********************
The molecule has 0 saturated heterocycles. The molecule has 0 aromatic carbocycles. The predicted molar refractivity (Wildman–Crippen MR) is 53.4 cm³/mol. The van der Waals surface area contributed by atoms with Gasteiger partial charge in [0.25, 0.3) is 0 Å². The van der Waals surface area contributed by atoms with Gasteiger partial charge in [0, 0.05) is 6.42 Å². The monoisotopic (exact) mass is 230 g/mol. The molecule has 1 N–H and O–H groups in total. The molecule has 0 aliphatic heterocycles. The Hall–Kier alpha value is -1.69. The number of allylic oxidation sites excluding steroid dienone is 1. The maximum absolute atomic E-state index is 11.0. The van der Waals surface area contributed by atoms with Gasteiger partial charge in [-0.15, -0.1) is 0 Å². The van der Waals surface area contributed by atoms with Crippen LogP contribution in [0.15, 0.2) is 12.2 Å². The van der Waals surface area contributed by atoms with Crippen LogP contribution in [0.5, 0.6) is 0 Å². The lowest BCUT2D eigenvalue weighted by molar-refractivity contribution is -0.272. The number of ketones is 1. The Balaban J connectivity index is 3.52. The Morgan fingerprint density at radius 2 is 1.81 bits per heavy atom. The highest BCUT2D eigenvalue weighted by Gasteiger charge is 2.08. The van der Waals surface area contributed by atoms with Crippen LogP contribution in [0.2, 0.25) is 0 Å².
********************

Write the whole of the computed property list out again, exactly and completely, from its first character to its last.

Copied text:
The molecule has 0 saturated heterocycles. The molecule has 0 aromatic carbocycles. The predicted molar refractivity (Wildman–Crippen MR) is 53.4 cm³/mol. The van der Waals surface area contributed by atoms with Gasteiger partial charge in [0.25, 0.3) is 0 Å². The van der Waals surface area contributed by atoms with Gasteiger partial charge in [0, 0.05) is 6.42 Å². The monoisotopic (exact) mass is 230 g/mol. The molecule has 1 N–H and O–H groups in total. The molecule has 0 aliphatic heterocycles. The Hall–Kier alpha value is -1.69. The number of allylic oxidation sites excluding steroid dienone is 1. The maximum absolute atomic E-state index is 11.0. The van der Waals surface area contributed by atoms with Gasteiger partial charge in [-0.15, -0.1) is 0 Å². The van der Waals surface area contributed by atoms with Crippen LogP contribution in [0.15, 0.2) is 12.2 Å². The van der Waals surface area contributed by atoms with Crippen LogP contribution in [0.5, 0.6) is 0 Å². The lowest BCUT2D eigenvalue weighted by molar-refractivity contribution is -0.272. The number of ketones is 1. The Balaban J connectivity index is 3.52. The Morgan fingerprint density at radius 2 is 1.81 bits per heavy atom. The highest BCUT2D eigenvalue weighted by Gasteiger charge is 2.08. The van der Waals surface area contributed by atoms with Crippen LogP contribution in [0.2, 0.25) is 0 Å².